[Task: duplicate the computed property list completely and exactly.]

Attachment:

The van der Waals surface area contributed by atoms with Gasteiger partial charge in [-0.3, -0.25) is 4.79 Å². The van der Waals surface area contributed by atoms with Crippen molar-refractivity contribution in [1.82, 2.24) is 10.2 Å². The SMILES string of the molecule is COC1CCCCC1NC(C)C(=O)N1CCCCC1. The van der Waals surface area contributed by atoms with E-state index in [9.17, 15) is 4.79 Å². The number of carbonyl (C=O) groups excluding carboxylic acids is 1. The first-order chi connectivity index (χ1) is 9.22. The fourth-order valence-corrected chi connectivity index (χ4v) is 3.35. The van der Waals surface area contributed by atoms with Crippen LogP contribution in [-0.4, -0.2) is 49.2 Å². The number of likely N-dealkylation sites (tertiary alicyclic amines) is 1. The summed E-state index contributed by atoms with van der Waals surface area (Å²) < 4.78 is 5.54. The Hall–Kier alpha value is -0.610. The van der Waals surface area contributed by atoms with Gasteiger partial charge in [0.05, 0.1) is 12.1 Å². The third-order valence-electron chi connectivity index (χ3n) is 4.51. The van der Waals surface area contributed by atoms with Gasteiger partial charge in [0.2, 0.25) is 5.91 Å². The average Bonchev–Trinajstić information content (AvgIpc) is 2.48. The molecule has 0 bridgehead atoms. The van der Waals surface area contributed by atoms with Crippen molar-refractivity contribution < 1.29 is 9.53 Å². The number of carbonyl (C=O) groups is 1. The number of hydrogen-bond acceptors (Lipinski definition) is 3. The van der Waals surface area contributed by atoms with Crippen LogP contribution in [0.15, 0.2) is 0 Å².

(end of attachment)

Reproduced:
The van der Waals surface area contributed by atoms with Gasteiger partial charge in [-0.3, -0.25) is 4.79 Å². The van der Waals surface area contributed by atoms with Crippen molar-refractivity contribution in [1.82, 2.24) is 10.2 Å². The SMILES string of the molecule is COC1CCCCC1NC(C)C(=O)N1CCCCC1. The van der Waals surface area contributed by atoms with E-state index in [9.17, 15) is 4.79 Å². The number of carbonyl (C=O) groups excluding carboxylic acids is 1. The first-order chi connectivity index (χ1) is 9.22. The fourth-order valence-corrected chi connectivity index (χ4v) is 3.35. The van der Waals surface area contributed by atoms with Crippen LogP contribution in [-0.4, -0.2) is 49.2 Å². The number of likely N-dealkylation sites (tertiary alicyclic amines) is 1. The summed E-state index contributed by atoms with van der Waals surface area (Å²) < 4.78 is 5.54. The Hall–Kier alpha value is -0.610. The van der Waals surface area contributed by atoms with Gasteiger partial charge in [0.05, 0.1) is 12.1 Å². The third-order valence-electron chi connectivity index (χ3n) is 4.51. The van der Waals surface area contributed by atoms with Gasteiger partial charge in [0.2, 0.25) is 5.91 Å². The average Bonchev–Trinajstić information content (AvgIpc) is 2.48. The molecule has 0 bridgehead atoms. The van der Waals surface area contributed by atoms with Crippen molar-refractivity contribution < 1.29 is 9.53 Å². The number of carbonyl (C=O) groups is 1. The number of hydrogen-bond acceptors (Lipinski definition) is 3. The van der Waals surface area contributed by atoms with Crippen LogP contribution in [0.15, 0.2) is 0 Å².